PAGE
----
Friday, 29 January 2021

Middlesex by Jeffrey Eugenides

For years I've planned to read Middlesex by Jeffrey Eugenides but just never got around to it. But having decided this year to vary my choice of books a bit more I thought it was time and  duly popped it onto my Kindle. This month 'at last' I read it.


From 1919 to 1922 Greece occupied a region of Turkey known as Smyrna. Brother and sister Eleutherios (known throughtout the book as 'Lefty') and Desdemona Stephanides live there and are Greek. In 1922 Turkey decide to take the city back and basically burnt it to the ground. Thousands die but Lefty and Desdemona somehow survive and get themselves onto a boat to America, where they are anonymous and no one knows they are related... and in love. Masquerading as strangers who have just met, they marry aboard ship and arrive in the US, a married couple.Their destination is Detroit, Michigan where they have a cousin already settled. 

Calliope, 'Cal' Stephenides is their grandchild. She always says she was born twice, first in 1960 and again in 1974. Something about her wasn't spotted when she was born and was somehow missed by her mother too. Cal knows she isn't like other girls, but not how or why, only that as puberty hits, her body is not doing what every other girl's seems to be doing. Why?

This book was 'hugely' popular when it was first published back in 2013 and I can see why. It's basically a family saga with a twist but the twist does not become centre-stage until at least halfway through the book. Until then we hear what happened to Lefty and Desdemona, their marriage, their son, Milton, and a host of other rather interesting characters. The history of Detroit is very central to the plot, the lot of immigrants such as the Greeks and where they live, also the black population and their lives and how they are generally treated.  The race riots of 1968 are very well covered, something I knew very little about.

The author takes a lot of time and effort to get the reader very close to the characters in Middlesex. Did it work? Sort of. It's 5 or 6 days since I finished it and the family is still in my head. But somehow I didn't feel a real bond between them and me, and I'm not sure why, possibly the writing style. I also felt the book lost its way in the final chapters. Cal behaves in a way that felt a bit cliched to me. I could see 'why' but it felt like yet another book descending into... well I won't say what but I rolled my eyes a bit. I 'did' however learn a lot about Cal's condition and for that this kind of book is incredibly useful and instructive... one of the reasons I read to be honest... I now know something I didn't know before.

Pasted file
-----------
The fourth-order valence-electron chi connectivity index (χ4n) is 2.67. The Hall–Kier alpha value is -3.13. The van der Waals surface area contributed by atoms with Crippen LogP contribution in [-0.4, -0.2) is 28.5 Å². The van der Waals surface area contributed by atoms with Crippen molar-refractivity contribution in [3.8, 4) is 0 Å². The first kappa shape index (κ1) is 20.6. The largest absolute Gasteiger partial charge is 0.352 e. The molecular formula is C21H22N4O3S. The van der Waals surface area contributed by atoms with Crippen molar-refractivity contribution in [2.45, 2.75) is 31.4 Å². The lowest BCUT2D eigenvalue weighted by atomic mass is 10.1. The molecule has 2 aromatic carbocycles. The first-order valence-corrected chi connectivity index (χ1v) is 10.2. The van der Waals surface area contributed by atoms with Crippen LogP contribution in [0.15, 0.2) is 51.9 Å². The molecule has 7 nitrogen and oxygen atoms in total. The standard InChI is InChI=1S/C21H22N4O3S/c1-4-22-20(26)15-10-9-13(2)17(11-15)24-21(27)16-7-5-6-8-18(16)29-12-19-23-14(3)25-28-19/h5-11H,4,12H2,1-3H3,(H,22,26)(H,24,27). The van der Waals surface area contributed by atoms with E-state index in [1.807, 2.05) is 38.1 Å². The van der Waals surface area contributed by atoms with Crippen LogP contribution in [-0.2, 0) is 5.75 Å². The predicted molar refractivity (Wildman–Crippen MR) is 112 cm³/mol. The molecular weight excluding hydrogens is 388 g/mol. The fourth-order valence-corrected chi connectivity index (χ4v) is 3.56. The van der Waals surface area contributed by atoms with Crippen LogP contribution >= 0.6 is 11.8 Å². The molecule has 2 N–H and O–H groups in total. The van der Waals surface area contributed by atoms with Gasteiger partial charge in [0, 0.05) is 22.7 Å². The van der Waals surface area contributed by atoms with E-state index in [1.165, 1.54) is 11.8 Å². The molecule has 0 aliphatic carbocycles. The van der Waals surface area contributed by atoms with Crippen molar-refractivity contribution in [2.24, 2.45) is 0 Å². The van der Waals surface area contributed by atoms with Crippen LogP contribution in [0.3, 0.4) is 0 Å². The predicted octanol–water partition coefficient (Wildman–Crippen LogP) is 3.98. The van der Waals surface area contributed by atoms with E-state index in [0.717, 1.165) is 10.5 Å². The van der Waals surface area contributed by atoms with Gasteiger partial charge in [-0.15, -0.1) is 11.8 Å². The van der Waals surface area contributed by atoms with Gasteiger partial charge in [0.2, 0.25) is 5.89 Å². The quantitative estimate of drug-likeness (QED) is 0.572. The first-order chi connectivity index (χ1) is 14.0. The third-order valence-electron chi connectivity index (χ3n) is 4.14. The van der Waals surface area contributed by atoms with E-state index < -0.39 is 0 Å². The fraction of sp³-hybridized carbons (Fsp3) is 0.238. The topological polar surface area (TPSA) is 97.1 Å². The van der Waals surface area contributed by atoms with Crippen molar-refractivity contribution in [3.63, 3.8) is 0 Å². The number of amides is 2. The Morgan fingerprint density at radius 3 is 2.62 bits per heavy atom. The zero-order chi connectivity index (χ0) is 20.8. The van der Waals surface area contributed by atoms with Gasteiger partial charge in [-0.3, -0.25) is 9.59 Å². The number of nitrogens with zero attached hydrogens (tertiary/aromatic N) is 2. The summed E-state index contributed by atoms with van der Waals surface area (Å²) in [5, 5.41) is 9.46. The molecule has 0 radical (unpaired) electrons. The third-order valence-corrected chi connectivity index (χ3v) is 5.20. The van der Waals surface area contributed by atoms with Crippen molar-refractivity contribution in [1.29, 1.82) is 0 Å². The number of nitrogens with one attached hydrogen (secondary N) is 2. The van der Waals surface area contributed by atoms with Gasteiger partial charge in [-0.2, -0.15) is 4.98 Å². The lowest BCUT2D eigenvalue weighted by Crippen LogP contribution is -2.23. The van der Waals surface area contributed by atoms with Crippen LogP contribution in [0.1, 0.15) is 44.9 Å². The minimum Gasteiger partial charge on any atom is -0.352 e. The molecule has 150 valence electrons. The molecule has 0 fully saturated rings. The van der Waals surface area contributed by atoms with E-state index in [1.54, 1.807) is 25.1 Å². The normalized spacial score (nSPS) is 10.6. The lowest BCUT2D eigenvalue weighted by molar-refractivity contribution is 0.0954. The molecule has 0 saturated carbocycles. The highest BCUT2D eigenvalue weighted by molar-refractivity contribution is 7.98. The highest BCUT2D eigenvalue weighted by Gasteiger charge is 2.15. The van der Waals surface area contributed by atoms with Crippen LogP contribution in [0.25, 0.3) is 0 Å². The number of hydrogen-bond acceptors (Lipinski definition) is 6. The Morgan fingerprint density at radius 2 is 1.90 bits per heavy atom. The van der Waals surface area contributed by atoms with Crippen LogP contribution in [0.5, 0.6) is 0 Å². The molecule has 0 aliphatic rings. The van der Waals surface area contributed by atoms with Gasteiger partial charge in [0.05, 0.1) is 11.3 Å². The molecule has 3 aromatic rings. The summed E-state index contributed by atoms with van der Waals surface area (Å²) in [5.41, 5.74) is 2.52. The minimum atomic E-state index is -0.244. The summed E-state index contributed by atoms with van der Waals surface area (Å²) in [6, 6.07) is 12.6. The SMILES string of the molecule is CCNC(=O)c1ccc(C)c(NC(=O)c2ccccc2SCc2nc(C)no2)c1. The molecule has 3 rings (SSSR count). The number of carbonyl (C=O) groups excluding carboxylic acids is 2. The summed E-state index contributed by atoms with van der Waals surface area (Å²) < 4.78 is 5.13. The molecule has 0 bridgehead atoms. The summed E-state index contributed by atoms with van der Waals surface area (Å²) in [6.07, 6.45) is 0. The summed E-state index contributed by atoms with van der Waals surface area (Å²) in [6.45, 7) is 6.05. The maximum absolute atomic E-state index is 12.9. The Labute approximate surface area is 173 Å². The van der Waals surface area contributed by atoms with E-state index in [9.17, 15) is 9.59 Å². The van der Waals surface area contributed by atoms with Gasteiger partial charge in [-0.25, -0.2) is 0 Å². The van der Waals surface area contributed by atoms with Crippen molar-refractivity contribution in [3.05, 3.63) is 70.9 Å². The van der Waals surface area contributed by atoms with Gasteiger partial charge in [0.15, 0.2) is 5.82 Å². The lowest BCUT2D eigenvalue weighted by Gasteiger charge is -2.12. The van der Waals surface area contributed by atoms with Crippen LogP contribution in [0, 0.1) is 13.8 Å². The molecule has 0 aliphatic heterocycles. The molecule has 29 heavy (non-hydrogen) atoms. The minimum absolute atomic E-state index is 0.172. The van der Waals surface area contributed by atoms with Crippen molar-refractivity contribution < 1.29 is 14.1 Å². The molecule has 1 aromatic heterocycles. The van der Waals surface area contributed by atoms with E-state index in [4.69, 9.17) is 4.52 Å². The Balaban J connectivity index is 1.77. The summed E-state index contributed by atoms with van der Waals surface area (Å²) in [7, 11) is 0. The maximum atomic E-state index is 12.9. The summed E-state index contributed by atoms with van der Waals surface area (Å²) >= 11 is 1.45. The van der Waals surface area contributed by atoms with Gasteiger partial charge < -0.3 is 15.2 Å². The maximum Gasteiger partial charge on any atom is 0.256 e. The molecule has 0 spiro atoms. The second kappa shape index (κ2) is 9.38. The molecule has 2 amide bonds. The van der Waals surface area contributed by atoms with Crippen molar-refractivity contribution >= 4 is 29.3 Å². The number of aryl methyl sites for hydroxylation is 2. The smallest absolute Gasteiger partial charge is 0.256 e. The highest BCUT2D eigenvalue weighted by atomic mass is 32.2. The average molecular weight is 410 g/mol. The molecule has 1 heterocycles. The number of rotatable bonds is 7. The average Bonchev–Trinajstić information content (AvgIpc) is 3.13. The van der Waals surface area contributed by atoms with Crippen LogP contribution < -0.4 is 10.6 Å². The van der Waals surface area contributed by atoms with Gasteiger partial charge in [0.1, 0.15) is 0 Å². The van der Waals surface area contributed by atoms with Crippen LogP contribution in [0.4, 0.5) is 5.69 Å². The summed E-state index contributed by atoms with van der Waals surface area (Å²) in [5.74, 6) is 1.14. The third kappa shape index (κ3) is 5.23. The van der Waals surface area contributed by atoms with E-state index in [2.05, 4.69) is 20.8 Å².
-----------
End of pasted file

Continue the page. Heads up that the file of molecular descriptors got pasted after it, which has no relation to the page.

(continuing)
So I gave Middlesex four out of five stars on Goodreads. It's beautifully written, I learnt a lot about Detroit and living in America from the 1920s to the 1970s, and not once did I feel like giving up on it, it had me hooked from the start. I loved it but with one or two misgivings. One big question... why the heck was Cal's brother called 'Chapter Eleven'. Did I miss something? LOL! 

Anyway, recommended really, but might not be everyone's cup of tea. Middlesex is my first book for the Historical Fiction Reading Challenge 2021 which is being hosted by Marg at the Intrepid Reader.

 

10 comments:

(Diane) Bibliophile By the Sea said...

I LOVED this book when I read it shortly after it was published; my daughter loved it as well. Thanks for refreshing the story line in my mind with this review.

Lark said...

Yay for finally getting around to reading this one. I always feel like I've accomplished something when I finally finish reading a book that's been on my TBR list for years. (Or sometimes decades.) ;D I'm not sure I'd enjoy reading this one myself.

TracyK said...

This one sounds a lot better than I would have thought. I like family sagas. This is a long one though. Maybe someday I will try it.

Sam Sattler said...

I read this one a few years ago and remember how much I enjoyed it. To say the least, it tells a story much different from the ones I usually end up reading.

Cath said...

Diane: Funnily enough, my youngest daughter loved this as well and it was because of that I decided a few years ago that I must read it at some stage. It takes me a while to get to these things sometimes. LOL

Lark: Oh yes, there's a huge sense of accomplishment when you 'finally' read a book that you've been planning to for years. :-)